Last week we posted a blog about the Jiu-Jitsu Family, and how joining a Brazilian Jiu-Jitsu gym is so much more than a hobby, exercise routine, or sport.
Recently, I relocated to Tucson, Arizona to pursue new career opportunities. My coach, James Clingerman (Indiana Brazilian Jiu-Jitsu Academy), recommended that I check out Undisputed Tucson with Head Coach David Reilly. I learned they have been friends for years, and James Clingerman even taught a seminar at Undisputed in July of this year.
Moving from Indianapolis to Tucson is a big deal to me; an enormous change. Not only is it a change in scenery, but an opportunity to completely change my life—to launch my career, and to put the philosophy I’ve built in gestation over the past 10 years into consistent action. I’m all in now, and there’s no turning back.
Side note—I recently re-designed my website to market myself in Tucson, Arizona. Feel free to check it out! Ryan Sellick–Multimedia Designer, Musician.
As a blue belt, it can be a little nerve-wracking joining a new gym and finding a new Brazilian Jiu-Jitsu family, especially when compounded with social anxiety! You worry about normal stuff, like hoping the new teammates will like and accept you…and then not-so-normal stuff, like training with meatheads—people that want to carve in their next stripe with your blood, or the personal hygiene and cleanliness habits of your new gym and training partners.
After my first class, all those worries were put to rest. It became clear that I’m training with an extended Jiu-Jitsu family. Everyone was so nice and welcoming, and treated me with the same level of respect as their fellow teammates. It is also clear that the gym and the athletes share a high standard for hygiene and cleanliness, which is crucial!
Sure, the culture and protocols are slightly different, but I feel like I already know these people. It certainly helps that most of the athletes here know and respect my head coach James Clingerman, but I feel this gym (as well as any legitimate BJJ Academy) would be just as respectful and welcoming to any new or seasoned BJJ student.
David said it best when talking with me after class, “Jiu-Jitsu is the best fraternity in the world”. Normally, I wouldn’t use the word “fraternity” for its connotations of exclusivity and superiority (because ANYONE can join the Jiu-Jitsu family), but in this case it seems appropriate. I drove 25 hours west into the desert, and I found brothers I didn’t know I had; good-willed and intelligent people who are motivated to improve their lives every day, and help others do the same. The value of this kind of atmosphere is immeasurable.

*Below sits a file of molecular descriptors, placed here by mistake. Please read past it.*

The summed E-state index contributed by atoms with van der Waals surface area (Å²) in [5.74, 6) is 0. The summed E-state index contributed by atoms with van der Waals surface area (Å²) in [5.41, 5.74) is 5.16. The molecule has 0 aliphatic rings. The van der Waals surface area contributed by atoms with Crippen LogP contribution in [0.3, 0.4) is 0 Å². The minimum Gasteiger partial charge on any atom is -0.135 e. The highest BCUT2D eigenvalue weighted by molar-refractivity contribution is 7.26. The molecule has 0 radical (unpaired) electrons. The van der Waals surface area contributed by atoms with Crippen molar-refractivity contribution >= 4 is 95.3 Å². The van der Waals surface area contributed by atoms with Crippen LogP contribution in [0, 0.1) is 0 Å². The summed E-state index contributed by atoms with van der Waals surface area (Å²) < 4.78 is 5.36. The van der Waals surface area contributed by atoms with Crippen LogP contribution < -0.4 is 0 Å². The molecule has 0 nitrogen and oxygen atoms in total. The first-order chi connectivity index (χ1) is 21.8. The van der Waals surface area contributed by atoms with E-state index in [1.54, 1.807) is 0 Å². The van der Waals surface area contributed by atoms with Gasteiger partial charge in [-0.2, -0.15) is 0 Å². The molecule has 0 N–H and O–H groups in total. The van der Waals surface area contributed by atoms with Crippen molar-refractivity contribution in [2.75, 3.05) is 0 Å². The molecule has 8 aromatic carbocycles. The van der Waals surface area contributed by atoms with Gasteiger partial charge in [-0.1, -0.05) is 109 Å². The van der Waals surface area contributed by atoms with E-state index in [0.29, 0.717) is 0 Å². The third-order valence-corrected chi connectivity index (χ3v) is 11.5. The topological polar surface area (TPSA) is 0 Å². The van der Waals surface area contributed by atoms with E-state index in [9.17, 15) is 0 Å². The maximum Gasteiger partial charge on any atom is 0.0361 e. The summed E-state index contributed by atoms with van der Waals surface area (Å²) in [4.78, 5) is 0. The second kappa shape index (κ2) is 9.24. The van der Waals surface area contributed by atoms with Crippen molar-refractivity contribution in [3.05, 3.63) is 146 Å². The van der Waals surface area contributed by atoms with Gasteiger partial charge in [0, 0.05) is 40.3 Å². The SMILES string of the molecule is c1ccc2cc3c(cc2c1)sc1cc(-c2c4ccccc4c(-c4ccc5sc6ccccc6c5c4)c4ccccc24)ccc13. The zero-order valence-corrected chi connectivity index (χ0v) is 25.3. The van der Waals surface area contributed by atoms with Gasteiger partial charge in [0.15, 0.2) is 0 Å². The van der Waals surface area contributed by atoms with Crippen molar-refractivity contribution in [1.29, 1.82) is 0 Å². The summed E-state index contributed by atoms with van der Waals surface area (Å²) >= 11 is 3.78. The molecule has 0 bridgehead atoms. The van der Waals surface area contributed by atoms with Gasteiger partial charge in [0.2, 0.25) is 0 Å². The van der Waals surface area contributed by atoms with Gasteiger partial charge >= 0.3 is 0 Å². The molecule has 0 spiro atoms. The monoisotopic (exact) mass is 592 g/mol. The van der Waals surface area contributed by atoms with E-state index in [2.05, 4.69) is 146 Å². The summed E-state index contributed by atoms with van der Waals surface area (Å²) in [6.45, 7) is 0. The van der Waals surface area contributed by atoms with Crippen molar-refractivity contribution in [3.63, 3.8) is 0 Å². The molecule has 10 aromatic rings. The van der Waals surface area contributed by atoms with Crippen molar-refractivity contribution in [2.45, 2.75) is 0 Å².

Not to mention—one of the biggest struggles of moving to a new city is starting all over with professional networking. With Brazilian Jiu-Jitsu, I have a great place to start. These people are from many different walks of life, yet we all share the same growth mindset. That mindset permeates into every facet of our lives, so it’s a small wonder that Brazilian Jiu-Jitsu athletes tend to be successful and effective people.
I can think of no better way to meet people in a new city. You learn so much about people by training with them. You learn if your training partner is the type of person to blast through adversity, or give up when the going gets tough. You learn if he/she is cerebral and technical, or athletic and strong-willed. You learn together, you grow together. You learn from each other, and you push each other to new levels of proficiency and excellence. You simply can’t get that immediate connection from a networking event, or meeting people at a bar. In Brazilian Jiu-Jitsu, we train with our ego-guards down (for the most part). There’s no personal judgement; there is only what works, what doesn’t, and how we can all improve. We show who we really are, because there is that understanding that we are all here to get better, and we are all family.
Thanks for reading about my recent experience with my extended Brazilian Jiu-Jitsu family. We’d love to hear your input! How has the BJJ family improved your life? Feel free to comment or share this post with your friends, and maybe even help grow the community!